Major 6th chord
In modern popular music, a sixth chord is any triad with an added sixth above the root as a chord factor. This was traditionally (and in classical music is still today) called an added sixth chord or triad with added sixth since Jean-Philippe Rameau (sixte ajoutée) in the 18th century. It is not common to designate chord inversions in popular music, so there is no need for a term designating the first inversion of a chord, and so the term sixth chord can be used in popular music as a short way of saying added sixth chord. When not otherwise specified, it usually means a major triad with an added major sixth interval (a major sixth chord). However, a minor triad is also used, together with the same interval, resulting in a minor sixth chord (also known as minor major sixth).
What in popular music is called a sixth chord was traditionally called an "added sixth chord". As the name suggests, this is a triad with an added sixth interval. It is generally built on the sub-dominant note (fourth scale degree), although it can be built on any note. Typically, the triad is a major triad and the additional sixth interval is major (major sixth chord). For example, a major sixth chord built on C (denoted by C6, or CM6) consists of the notes C, E, G, and the added major sixth A Play (help·info). These are the same notes as those of an A minor seventh chord - whether such a chord should be regarded as an added sixth chord or a seventh depends on its context and harmonic function. To explain the analyses as added sixth chords, against common practice period theory, provides the example of the final tonic chord of some popular music being traditionally analyzable as a "submediant six-five chord" (added sixth chords by popular terminology), or a first inversion seventh chord (possibly the dominant of the mediant V/iii). According to the interval strengths of the added sixth chord the root of the strongest interval of the chord in first inversion (CEGA), the perfect fifth (C-G), is the bottom (C), the tonic.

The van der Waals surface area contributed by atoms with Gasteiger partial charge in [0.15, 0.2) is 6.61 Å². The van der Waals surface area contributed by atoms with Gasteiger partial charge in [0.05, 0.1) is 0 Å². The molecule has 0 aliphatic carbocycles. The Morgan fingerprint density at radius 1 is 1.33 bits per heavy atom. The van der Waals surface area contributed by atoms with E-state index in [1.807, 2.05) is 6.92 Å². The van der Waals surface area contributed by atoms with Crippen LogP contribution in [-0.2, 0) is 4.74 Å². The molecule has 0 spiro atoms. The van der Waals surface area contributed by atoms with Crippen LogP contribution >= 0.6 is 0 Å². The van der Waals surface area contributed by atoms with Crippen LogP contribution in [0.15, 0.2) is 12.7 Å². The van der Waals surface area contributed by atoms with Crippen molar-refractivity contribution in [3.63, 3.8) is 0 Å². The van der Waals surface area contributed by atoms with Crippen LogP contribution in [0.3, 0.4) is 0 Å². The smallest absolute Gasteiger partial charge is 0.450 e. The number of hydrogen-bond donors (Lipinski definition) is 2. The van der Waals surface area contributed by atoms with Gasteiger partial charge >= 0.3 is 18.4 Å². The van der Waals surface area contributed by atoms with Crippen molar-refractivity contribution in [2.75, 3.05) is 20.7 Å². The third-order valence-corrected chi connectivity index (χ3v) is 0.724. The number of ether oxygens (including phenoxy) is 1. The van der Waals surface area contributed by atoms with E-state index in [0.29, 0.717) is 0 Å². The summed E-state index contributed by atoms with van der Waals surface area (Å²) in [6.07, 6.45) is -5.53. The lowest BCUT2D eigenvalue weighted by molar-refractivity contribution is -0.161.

In jazz, the minor sixth chord (sometimes: minor major sixth, or minor/major sixth) Play (help·info) is frequently used. It is unlike the major sixth chord, which is often substituted for a major triad; the minor sixth acts as a tonic or subdominant in the minor mode. The chord consists of a minor triad with a tone added a major sixth above the root; thus in C, it would contain the notes C, E♭, G, and A. This chord might be notated Cm6, Cm/M6, Cmin/maj6, Cmin(maj6), etc. Note that Cm6 has the same notes as F9 with the root omitted, i.e. the notes F (omitted), A, E♭, C, and G. These notes form a tetrad with several enharmonic equivalents: C/E♭/G/A might be written as Cm6, F9, F9 (no root), Am7♭5, B7♭9, or B7alt. Many jazz chord charts use these chord notations indiscriminately, particularly in the choice of minor sixth versus dominant ninth chords. Thus, in some cases when a Cm6 is indicated, the F9 is in fact a better harmonic choice, i.e. closer to the composer's harmonic intent; or vice versa. Analysis of the movement of the root, in the presence of dominant-functioning harmonies, will generally indicate which enharmonic chord is the appropriate notation choice. In some cases, the harmony is ambiguous. The notes are those of the half-diminished seventh chord: for example C E♭ G♭ B♭ being both the C half-diminished seventh / Cm7(♭5), and E♭m6.
Examples that use the major 6th chord include the opening of the chorus of "Skylark" by Johnny Mercer and Hoagy Carmichael, and "Moonlight in Vermont" by John Blackburn and Karl Suessdorf. In both examples the melody begins the chorus on the major 6th.
Sixth, sixth chord, and added sixth
In music, the sixth factor of a chord is the note or pitch six scale degrees above the root or tonal center (see sixth chord). When the sixth is the bass note, or lowest note, of the expressed chord, the chord is in third inversion Play (help·info). However, this is equivalent to a seventh chord.
- Miller, Michael (2005). The Complete Idiot's Guide to Music Theory, p.119. ISBN 978-1-59257-437-7.
- Piston, p. 359
- Cope (1997). Techniques of the Contemporary Composer, p.40-41. New York, New York: Schirmer Books. ISBN 0-02-864737-8.